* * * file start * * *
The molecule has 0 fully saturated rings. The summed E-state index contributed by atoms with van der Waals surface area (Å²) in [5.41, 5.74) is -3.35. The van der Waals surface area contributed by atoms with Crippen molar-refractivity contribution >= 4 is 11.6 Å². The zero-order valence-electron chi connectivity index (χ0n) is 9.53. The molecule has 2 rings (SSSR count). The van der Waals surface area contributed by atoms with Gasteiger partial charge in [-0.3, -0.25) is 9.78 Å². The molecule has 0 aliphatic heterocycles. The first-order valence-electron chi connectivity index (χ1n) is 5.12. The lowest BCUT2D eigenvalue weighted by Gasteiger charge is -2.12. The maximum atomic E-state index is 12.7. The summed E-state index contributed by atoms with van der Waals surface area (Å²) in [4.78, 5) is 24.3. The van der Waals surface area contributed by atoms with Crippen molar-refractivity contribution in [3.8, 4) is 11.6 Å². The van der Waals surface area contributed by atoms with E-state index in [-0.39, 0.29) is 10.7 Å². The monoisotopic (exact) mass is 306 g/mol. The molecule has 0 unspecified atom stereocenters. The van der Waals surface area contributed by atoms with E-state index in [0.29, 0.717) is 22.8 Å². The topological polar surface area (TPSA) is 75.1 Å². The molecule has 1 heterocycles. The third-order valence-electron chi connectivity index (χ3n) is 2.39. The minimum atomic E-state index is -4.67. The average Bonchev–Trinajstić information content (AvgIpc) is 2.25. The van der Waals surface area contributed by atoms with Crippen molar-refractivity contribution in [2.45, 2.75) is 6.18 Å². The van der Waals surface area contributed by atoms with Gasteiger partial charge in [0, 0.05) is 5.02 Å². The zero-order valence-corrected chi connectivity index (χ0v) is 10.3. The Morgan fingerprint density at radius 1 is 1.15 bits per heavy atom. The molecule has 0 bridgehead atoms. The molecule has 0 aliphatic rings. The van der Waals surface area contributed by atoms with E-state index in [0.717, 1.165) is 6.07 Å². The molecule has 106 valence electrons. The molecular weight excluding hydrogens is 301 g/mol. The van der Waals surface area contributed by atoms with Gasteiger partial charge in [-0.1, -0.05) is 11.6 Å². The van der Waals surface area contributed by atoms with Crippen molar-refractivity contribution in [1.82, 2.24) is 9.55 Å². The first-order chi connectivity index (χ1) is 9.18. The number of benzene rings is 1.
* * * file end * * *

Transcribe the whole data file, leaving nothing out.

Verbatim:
The molecule has 0 fully saturated rings. The summed E-state index contributed by atoms with van der Waals surface area (Å²) in [5.41, 5.74) is -3.35. The van der Waals surface area contributed by atoms with Crippen molar-refractivity contribution >= 4 is 11.6 Å². The zero-order valence-electron chi connectivity index (χ0n) is 9.53. The molecule has 2 rings (SSSR count). The van der Waals surface area contributed by atoms with Gasteiger partial charge in [-0.3, -0.25) is 9.78 Å². The molecule has 0 aliphatic heterocycles. The first-order valence-electron chi connectivity index (χ1n) is 5.12. The lowest BCUT2D eigenvalue weighted by Gasteiger charge is -2.12. The maximum atomic E-state index is 12.7. The summed E-state index contributed by atoms with van der Waals surface area (Å²) in [4.78, 5) is 24.3. The van der Waals surface area contributed by atoms with Crippen molar-refractivity contribution in [3.8, 4) is 11.6 Å². The van der Waals surface area contributed by atoms with E-state index in [-0.39, 0.29) is 10.7 Å². The monoisotopic (exact) mass is 306 g/mol. The molecule has 0 unspecified atom stereocenters. The van der Waals surface area contributed by atoms with E-state index in [0.29, 0.717) is 22.8 Å². The topological polar surface area (TPSA) is 75.1 Å². The molecule has 1 heterocycles. The third-order valence-electron chi connectivity index (χ3n) is 2.39. The minimum atomic E-state index is -4.67. The average Bonchev–Trinajstić information content (AvgIpc) is 2.25. The van der Waals surface area contributed by atoms with Crippen molar-refractivity contribution in [2.45, 2.75) is 6.18 Å². The van der Waals surface area contributed by atoms with Gasteiger partial charge in [0, 0.05) is 5.02 Å². The zero-order valence-corrected chi connectivity index (χ0v) is 10.3. The Morgan fingerprint density at radius 1 is 1.15 bits per heavy atom. The molecule has 0 bridgehead atoms. The molecule has 0 aliphatic rings. The van der Waals surface area contributed by atoms with E-state index in [0.717, 1.165) is 6.07 Å². The molecule has 106 valence electrons. The molecular weight excluding hydrogens is 301 g/mol. The van der Waals surface area contributed by atoms with Gasteiger partial charge in [-0.1, -0.05) is 11.6 Å². The van der Waals surface area contributed by atoms with Crippen molar-refractivity contribution in [1.82, 2.24) is 9.55 Å². The first-order chi connectivity index (χ1) is 9.18. The number of benzene rings is 1.